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Attention, Baby 6-18 Months

kidsparentschildfamily0 yearGamesBright from the StartJill Stammmomfatherbabyeyesoundattentiontouch6-18 Monthsto do list

To do list from the book Bright from the Start, Jill Stamm, Gotham Books

  • At the beginning of this stage (six-nine month), deliberetaly attend to baby with frequent face-to-face time, bringing face within ten to twelve inches when speaking, using exaggerated facial expressions and mouth movements.

  • Make direct eye contact with baby, trying to stimulate and maintain baby’s eye contact.

  • Use rattel or other object for tracking across the midline, re-engaging baby’s eye contact continuously on the object.

  • Point out objects while labeling objects and actions throughout the day.

  • At the beginning of this stage (six-nine month), sometimes use parentese to engage baby’s auditory attention, then transition to child-direct speech in a conversational tone and speed.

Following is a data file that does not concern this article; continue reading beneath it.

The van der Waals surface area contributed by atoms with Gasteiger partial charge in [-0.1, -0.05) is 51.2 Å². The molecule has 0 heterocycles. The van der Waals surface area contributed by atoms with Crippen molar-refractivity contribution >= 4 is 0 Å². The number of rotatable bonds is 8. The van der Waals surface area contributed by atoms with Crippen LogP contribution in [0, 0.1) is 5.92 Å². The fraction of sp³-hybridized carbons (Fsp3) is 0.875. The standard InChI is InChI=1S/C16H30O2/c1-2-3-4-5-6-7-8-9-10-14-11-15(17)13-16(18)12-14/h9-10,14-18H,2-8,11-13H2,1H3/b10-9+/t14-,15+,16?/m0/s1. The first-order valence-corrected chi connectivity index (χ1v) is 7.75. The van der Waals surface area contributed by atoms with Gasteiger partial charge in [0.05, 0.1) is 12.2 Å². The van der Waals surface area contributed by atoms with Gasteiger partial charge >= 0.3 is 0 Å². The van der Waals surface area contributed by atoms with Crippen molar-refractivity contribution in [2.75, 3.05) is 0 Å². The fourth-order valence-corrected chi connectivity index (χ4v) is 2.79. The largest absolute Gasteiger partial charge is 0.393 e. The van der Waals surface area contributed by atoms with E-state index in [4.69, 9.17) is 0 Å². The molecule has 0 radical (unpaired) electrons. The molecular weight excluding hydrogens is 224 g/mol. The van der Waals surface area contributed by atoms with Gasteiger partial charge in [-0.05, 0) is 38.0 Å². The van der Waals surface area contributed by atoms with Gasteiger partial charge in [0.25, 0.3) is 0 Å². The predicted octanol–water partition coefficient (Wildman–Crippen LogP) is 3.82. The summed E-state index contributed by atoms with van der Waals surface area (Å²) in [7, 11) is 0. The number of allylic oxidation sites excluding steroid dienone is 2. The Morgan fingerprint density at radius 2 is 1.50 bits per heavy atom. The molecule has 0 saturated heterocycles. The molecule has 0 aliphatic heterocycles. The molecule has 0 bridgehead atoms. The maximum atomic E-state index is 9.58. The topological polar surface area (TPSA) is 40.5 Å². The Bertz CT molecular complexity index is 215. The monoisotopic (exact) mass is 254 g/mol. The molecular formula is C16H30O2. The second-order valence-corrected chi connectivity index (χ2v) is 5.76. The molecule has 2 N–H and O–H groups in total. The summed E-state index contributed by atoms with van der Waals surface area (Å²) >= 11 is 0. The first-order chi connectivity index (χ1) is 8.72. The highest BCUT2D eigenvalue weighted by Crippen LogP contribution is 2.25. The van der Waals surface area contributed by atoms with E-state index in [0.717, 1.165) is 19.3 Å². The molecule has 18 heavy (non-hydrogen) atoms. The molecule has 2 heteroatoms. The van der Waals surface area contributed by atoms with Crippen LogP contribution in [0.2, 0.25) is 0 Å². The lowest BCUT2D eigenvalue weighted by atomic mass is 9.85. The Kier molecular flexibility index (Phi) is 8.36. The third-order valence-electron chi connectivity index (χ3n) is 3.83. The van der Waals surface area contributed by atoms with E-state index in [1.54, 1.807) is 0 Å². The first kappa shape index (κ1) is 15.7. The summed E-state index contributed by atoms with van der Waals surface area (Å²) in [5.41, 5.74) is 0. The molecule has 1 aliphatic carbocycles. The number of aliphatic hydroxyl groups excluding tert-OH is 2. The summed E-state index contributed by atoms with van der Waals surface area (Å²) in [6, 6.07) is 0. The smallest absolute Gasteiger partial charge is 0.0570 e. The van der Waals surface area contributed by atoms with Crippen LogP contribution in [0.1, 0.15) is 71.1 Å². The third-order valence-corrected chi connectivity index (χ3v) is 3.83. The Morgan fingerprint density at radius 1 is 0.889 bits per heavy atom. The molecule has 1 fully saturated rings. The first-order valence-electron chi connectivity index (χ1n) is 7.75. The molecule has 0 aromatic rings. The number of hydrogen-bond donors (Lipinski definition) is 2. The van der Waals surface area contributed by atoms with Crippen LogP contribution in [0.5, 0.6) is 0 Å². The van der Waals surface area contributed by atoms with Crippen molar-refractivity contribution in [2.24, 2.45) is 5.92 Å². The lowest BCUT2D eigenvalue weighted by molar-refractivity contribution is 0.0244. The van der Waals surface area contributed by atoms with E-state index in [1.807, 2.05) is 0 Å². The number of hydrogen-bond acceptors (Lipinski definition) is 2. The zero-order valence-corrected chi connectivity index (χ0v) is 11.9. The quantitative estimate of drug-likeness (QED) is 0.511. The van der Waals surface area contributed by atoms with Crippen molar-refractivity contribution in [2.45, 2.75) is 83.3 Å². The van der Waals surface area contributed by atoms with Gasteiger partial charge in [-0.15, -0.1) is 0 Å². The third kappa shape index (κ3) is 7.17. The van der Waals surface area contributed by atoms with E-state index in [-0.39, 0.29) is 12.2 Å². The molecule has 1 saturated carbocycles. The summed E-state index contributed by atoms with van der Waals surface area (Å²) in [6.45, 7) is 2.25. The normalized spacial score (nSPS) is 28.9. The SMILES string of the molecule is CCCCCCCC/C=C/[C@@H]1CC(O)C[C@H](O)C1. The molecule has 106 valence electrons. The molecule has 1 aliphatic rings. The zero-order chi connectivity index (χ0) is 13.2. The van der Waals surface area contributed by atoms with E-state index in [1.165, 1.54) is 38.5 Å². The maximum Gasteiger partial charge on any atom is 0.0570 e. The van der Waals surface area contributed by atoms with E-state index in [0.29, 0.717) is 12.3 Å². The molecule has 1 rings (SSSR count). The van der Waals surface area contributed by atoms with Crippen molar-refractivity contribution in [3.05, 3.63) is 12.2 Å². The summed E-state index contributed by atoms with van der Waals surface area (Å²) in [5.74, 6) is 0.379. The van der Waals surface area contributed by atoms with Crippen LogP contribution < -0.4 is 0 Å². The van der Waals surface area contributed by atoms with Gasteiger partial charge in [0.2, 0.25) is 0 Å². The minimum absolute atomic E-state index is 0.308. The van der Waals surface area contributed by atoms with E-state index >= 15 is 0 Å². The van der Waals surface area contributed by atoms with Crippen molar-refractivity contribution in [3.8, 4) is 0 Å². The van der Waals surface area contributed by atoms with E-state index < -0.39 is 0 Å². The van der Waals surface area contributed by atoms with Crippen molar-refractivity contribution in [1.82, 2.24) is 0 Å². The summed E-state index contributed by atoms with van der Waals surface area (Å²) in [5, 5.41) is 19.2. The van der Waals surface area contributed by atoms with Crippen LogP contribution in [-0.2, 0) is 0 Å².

• Note times of the day when baby is awake and alert. Use those times for deliberate interactions.

  • Change/rotate toys or bright objects periodically for novelty.

  • Say cute word “watch” when wanting baby to observe adult action. Make sure baby is focused before beginning the action. This starts te “routine”of a cue for attention.

  • After gaining baby’s attention, use a quiet voice or be silent when modeling (demonstrating) a specific action to encourage baby’s attention to that action.

  • Introduce only one variable (concept) at a time so that baby can concentrate on a single variable while other variables are held constatnt. For example, sort objects by color only; have all objects be the same size and shape, and only vary by color (such as red, blue, and yellow balls or red, blue and yellow socks).

  • Toward the end of the stage (sixteen-eighteen months), introduce place mate as a “prop”to encourage baby to focus attention on where the activity will be.

  • Keep baby out of baby carrier seat when not necessary for safety so baby can follow parent’s eye gaze.